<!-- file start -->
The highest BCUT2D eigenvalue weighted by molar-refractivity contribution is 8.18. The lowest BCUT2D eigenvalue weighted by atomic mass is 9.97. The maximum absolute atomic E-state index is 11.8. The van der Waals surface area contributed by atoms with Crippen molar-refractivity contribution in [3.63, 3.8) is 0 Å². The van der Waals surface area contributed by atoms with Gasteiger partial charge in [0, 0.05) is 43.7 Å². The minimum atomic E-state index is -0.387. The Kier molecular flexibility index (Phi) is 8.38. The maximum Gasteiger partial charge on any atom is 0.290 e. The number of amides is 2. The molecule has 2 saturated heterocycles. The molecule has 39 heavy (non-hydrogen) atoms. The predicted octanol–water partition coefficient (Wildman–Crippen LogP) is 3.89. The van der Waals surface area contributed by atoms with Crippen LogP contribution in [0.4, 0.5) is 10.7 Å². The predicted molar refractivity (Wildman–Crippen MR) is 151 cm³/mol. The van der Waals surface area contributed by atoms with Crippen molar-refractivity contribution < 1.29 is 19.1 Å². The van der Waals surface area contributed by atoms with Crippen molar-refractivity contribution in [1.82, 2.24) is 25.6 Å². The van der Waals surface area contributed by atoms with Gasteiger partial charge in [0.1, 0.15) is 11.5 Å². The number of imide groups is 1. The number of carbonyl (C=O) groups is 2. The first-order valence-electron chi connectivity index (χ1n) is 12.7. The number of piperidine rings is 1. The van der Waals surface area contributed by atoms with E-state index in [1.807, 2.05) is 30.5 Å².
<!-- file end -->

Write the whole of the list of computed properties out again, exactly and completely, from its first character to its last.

The highest BCUT2D eigenvalue weighted by molar-refractivity contribution is 8.18. The lowest BCUT2D eigenvalue weighted by atomic mass is 9.97. The maximum absolute atomic E-state index is 11.8. The van der Waals surface area contributed by atoms with Crippen molar-refractivity contribution in [3.63, 3.8) is 0 Å². The van der Waals surface area contributed by atoms with Gasteiger partial charge in [0, 0.05) is 43.7 Å². The minimum atomic E-state index is -0.387. The Kier molecular flexibility index (Phi) is 8.38. The maximum Gasteiger partial charge on any atom is 0.290 e. The number of amides is 2. The molecule has 2 saturated heterocycles. The molecule has 39 heavy (non-hydrogen) atoms. The predicted octanol–water partition coefficient (Wildman–Crippen LogP) is 3.89. The van der Waals surface area contributed by atoms with Crippen LogP contribution in [0.4, 0.5) is 10.7 Å². The predicted molar refractivity (Wildman–Crippen MR) is 151 cm³/mol. The van der Waals surface area contributed by atoms with Crippen molar-refractivity contribution < 1.29 is 19.1 Å². The van der Waals surface area contributed by atoms with Crippen molar-refractivity contribution in [1.82, 2.24) is 25.6 Å². The van der Waals surface area contributed by atoms with Gasteiger partial charge in [0.1, 0.15) is 11.5 Å². The number of imide groups is 1. The number of carbonyl (C=O) groups is 2. The first-order valence-electron chi connectivity index (χ1n) is 12.7. The number of piperidine rings is 1. The van der Waals surface area contributed by atoms with E-state index in [1.807, 2.05) is 30.5 Å².